The place and treatment of minorities in the political construction of Europe is a major issue at a time when the weight of nationalist movements sharing Islamophobic postulates is advancing, even in the European Parliament. The lukewarm attitude displayed by the majority of EU Member States in recognising Islamophobia is not a very encouraging message being sent to Muslims, the majority of whom are also EU citizens. A situation that is even more complicated by the geopolitical context marked by the revolutions in the Arab world and the rise of political movements referring to Islam while using violence against civilians.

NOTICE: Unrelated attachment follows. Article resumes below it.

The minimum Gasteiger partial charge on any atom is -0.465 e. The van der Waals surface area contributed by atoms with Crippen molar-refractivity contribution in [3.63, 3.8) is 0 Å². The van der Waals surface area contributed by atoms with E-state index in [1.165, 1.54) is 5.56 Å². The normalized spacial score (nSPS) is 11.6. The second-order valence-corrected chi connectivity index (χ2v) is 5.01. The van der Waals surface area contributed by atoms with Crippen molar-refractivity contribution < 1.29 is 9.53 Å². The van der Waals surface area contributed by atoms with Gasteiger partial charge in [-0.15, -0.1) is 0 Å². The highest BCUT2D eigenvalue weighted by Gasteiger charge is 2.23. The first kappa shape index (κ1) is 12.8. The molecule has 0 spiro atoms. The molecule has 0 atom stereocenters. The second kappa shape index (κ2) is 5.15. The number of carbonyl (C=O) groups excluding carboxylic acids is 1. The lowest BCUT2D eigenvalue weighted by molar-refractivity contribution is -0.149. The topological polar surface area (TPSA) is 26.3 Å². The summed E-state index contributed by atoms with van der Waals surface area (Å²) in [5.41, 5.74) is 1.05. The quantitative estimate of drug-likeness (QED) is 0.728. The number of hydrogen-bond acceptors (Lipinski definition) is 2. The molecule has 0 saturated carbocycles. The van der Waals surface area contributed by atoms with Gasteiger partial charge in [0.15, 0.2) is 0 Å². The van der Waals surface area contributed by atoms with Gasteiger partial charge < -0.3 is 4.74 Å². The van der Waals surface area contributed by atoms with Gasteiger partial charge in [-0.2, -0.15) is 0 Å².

[1] Abdellali Hajjat, Marwan Mohammed, Islamophobie. Comment les élites françaises fabriquent le problème musulman, Paris, La Découverte, 2013.

[2] Laurent Chambon, “Le FN ressuscite la droite,” Minorités, No. 129, 13 May 2012,  

[3] Raphaël Liogier. Le mythe de l’islamisation, Paris, Seuil, 2011.

[4] For a detailed analysis of the Pew Research Center’s data, see:…/scs201_msc_thesis_michael_savelkoul.pdf